This question spans much more than the minor climate change the Earth is experiencing at current. What will happen in a billion years? What will the Earth look like? What will its characteristics be? And most of all, what will be able to survive the brutal changes that will be experienced as such deep time passes? A computer simulation run by scientists at the University of St Andrews in Scotland has predicted that only microbes living in the deep Earth will survive and here’s why.
The climate and physical and chemical characteristics of Earth depend heavily on the Sun, our source of energy. As the sun ages it will grow larger and much more luminous and the heat given off will be so intense that it will vaporize all the oceans of the world; this will cause a dramatic increase in atmospheric water vapour levels and as water is a greenhouse gas, a runaway greenhouse effect will ensue much like that of Venus. As the temperature rises, and boy will it rise, reaching up to 100C or higher, mass extinctions will be seen across the planet with total loss of plants and larger animals as temperature and pressure rise while oxygen content decreases. At this point the only living organisms would be the extremophile microbes living deep in the Earth clustered around drops of water; however these too will disappear with time and it is thought that approximately 2.8 billion years in the future Earth will be completely devoid of life.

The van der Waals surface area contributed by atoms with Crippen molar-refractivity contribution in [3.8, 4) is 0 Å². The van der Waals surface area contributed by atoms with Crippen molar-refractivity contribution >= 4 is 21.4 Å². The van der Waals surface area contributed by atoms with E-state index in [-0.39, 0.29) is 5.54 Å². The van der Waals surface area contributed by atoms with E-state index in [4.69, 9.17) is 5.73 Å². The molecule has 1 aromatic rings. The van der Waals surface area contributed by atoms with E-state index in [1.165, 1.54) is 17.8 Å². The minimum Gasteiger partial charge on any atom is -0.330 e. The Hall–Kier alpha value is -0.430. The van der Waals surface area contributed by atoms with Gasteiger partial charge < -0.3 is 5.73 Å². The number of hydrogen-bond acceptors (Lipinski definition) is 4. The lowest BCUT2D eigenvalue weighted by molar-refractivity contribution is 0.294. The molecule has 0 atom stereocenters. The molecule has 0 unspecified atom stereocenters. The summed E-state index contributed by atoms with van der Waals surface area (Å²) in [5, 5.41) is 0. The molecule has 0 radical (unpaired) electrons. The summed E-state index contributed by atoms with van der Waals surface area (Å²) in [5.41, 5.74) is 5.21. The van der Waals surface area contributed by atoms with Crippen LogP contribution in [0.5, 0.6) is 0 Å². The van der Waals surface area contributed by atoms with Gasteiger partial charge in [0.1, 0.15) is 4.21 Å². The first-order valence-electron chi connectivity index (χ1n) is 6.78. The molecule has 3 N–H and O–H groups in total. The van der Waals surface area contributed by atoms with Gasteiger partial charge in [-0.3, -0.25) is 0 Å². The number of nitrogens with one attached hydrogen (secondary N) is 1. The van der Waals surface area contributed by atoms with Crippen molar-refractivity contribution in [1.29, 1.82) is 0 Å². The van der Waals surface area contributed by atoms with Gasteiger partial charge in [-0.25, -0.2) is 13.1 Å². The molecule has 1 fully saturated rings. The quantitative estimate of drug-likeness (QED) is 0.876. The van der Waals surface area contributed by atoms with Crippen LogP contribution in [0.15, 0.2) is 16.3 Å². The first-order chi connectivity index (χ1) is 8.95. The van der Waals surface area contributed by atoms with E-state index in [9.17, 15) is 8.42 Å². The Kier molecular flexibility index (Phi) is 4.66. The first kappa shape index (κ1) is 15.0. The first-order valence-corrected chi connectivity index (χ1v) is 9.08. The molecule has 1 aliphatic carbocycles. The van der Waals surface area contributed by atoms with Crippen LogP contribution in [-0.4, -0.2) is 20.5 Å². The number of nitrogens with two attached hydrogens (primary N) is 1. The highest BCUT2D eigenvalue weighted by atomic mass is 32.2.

So, that’s.. Depressing. “What is the significance of this?” I hear you ask. The majority of the time that there has been life on Earth was purely microbial and it is thought that this would be the same for planets throughout the universe. Thus when we search for exoplanets it is much more likely that we will be seeing ‘microbial worlds’ as opposed to worlds with complex life. In light of this it is important that we have systems in place to help us detect the faint signals of microbial life such as methane in the atmosphere.